When both girls were inside the house and well on their way to being free of mud and flower petals, Jellal stepped into the kitchen and twisted the end of Erza's long braid around his fingers. He never missed an opportunity to appreciate her hair that had miraculously grown back. She caught his free hand in hers and smiled.

"Emma worries about you."

"I know." His eyes were stuck on the curl of red around his finger. "Do you think maybe –"

"No," Erza whispered. "They should know. Magic is in their blood. I won't hide things from them like my grandmother did with me."

"I don't know that I disagree with her desire to protect you." He let his forehead fall against hers. "But I think knowledge is a perfectly acceptable armor."

"I love you," Erza whispered. She tilted her head and just as her lips brushed his, a pattern of feet clomping across the second story floor perforated the quiet. "I'd better go make sure everything is in order up there."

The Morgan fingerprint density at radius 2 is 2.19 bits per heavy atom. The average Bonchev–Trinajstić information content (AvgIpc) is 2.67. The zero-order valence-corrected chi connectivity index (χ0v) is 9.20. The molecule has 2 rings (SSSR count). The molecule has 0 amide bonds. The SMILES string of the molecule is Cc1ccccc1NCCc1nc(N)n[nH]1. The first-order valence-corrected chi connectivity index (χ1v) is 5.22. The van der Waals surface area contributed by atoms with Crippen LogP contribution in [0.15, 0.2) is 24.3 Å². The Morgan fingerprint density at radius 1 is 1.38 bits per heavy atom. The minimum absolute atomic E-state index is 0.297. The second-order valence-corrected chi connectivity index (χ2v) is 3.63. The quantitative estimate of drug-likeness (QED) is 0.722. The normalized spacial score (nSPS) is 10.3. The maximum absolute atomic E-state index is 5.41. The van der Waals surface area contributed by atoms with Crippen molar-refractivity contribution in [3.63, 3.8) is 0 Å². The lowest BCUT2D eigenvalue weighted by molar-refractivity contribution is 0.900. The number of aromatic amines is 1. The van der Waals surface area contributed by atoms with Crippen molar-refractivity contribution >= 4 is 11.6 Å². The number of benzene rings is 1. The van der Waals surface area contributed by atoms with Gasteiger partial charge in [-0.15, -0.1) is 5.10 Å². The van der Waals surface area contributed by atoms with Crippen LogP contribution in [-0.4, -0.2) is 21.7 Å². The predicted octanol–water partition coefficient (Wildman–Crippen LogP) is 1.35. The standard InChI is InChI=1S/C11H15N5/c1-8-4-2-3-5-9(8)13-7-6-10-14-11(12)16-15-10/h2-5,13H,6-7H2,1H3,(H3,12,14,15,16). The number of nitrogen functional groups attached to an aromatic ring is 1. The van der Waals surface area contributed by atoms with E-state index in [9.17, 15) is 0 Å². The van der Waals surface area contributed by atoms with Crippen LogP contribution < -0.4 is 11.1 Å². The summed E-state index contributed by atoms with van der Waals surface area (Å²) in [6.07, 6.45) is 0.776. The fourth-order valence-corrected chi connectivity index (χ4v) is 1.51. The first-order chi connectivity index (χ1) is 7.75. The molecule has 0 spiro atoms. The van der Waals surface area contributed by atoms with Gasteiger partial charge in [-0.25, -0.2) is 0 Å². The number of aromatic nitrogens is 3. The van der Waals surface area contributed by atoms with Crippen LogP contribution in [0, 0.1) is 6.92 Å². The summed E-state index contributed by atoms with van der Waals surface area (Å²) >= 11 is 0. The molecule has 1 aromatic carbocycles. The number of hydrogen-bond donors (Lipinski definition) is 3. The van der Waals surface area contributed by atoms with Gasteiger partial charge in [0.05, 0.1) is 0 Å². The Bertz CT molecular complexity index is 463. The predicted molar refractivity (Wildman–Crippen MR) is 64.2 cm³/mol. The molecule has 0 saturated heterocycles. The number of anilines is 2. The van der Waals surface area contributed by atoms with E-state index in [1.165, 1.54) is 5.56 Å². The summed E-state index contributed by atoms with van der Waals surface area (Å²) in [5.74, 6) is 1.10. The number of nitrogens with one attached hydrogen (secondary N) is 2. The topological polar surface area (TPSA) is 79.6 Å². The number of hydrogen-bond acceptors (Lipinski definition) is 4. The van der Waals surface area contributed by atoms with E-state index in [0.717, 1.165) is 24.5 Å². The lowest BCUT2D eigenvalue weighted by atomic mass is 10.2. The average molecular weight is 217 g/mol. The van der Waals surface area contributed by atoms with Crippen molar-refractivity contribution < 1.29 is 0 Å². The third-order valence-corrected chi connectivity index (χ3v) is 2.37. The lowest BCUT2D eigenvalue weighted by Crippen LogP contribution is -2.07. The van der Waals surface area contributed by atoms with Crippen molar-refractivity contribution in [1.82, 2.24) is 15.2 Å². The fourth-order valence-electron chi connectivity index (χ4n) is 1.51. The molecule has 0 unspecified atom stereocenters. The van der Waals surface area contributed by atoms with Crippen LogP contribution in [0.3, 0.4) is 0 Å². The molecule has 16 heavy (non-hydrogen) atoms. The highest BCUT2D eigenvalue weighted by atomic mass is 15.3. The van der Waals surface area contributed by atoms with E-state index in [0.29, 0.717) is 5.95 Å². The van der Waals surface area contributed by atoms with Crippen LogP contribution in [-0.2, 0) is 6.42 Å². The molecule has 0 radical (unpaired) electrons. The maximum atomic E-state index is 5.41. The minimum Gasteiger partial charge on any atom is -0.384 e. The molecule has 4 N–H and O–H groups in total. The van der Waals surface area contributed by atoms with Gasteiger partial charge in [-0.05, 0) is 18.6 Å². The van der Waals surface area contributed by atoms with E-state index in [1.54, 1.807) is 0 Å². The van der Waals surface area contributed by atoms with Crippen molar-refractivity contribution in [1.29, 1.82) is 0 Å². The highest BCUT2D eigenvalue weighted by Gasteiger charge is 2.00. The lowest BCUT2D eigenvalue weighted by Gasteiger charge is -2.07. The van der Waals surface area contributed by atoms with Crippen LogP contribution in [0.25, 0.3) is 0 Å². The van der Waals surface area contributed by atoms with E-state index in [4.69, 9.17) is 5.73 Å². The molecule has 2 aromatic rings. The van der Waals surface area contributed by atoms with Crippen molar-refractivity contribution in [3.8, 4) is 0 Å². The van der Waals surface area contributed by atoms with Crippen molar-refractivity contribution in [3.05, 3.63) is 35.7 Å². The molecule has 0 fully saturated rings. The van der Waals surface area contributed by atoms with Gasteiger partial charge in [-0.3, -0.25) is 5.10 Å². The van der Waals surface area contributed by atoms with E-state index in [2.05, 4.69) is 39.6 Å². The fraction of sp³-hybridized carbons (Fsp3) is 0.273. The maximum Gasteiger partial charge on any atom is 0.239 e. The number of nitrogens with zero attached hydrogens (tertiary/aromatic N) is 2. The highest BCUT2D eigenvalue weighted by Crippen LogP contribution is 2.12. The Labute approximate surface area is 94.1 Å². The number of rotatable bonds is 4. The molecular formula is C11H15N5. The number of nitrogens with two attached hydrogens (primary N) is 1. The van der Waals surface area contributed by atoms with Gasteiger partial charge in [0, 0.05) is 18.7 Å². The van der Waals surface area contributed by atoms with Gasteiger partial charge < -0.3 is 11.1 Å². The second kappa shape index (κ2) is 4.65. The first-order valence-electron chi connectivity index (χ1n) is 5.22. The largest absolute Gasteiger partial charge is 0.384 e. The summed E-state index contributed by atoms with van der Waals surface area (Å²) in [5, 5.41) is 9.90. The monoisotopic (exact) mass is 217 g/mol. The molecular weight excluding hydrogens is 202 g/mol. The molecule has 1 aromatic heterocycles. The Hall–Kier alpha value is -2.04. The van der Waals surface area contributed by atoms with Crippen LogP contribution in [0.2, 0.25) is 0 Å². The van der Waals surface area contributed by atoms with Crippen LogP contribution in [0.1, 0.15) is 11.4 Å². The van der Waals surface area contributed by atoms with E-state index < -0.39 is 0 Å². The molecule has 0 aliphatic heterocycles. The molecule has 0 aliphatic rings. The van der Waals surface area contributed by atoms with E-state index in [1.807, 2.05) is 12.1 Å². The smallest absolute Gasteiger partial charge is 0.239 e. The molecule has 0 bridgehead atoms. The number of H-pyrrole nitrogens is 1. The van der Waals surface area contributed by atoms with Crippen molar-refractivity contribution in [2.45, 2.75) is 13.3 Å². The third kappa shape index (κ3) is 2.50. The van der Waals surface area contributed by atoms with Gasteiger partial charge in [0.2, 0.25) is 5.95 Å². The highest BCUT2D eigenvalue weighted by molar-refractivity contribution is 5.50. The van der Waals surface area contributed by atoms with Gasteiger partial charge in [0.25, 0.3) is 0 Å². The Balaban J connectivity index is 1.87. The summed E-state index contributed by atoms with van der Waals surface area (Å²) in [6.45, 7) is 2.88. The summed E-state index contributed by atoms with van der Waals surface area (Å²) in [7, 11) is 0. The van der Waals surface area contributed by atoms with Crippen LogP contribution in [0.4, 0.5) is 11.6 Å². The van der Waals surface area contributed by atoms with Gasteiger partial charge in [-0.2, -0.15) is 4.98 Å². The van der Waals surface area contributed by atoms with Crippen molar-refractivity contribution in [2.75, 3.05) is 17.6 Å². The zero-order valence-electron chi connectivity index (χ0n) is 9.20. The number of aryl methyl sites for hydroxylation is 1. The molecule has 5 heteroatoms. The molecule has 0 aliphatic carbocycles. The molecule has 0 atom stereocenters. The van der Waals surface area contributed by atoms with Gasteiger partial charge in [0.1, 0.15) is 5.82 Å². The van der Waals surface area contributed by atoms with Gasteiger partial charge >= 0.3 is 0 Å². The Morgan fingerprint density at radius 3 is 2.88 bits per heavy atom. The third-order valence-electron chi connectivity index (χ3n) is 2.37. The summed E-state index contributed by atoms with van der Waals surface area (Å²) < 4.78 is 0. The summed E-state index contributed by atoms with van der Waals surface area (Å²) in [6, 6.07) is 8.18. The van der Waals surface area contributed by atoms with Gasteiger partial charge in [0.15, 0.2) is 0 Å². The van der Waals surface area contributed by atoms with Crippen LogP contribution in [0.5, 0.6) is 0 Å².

"I'll lock up in front." Jellal swiped the keys from their hook and left Erza to check on their daughters. She found both girls in what used to be her childhood bedroom – now outfitted with two matching twin beds – and took a moment to watch Emma methodically comb and rebraid Ellie's freshly washed hair. The bond her daughters shared brought back so many memories.

Eileen's visits had been more frequent since the birth of Emma and Ellie, but she still followed the wind to her heart's content. The spell to return Jellal to his human body had been mostly successful, with only one unexpected condition.

They'd known he'd likely be bound to his cat form – and he was. Every full moon, Jellal transformed back into the blue-grey cat with striking green eyes. Instead of sleeping on the edge of Erza's bed, he now guarded his children with impressive vigilance and only let up just before sunrise. They hadn't, however, counted on the tether. Jellal couldn't live away from the bakery without sacrificing his human body. The magic allowed him to work, and carry on as normal... but his home would forever be the bakery. Not long after Eileen departed, he'd tried to return to his family's farm and had woken up in his bed with the wrong body and an intense, cattish drive to return to Erza's side.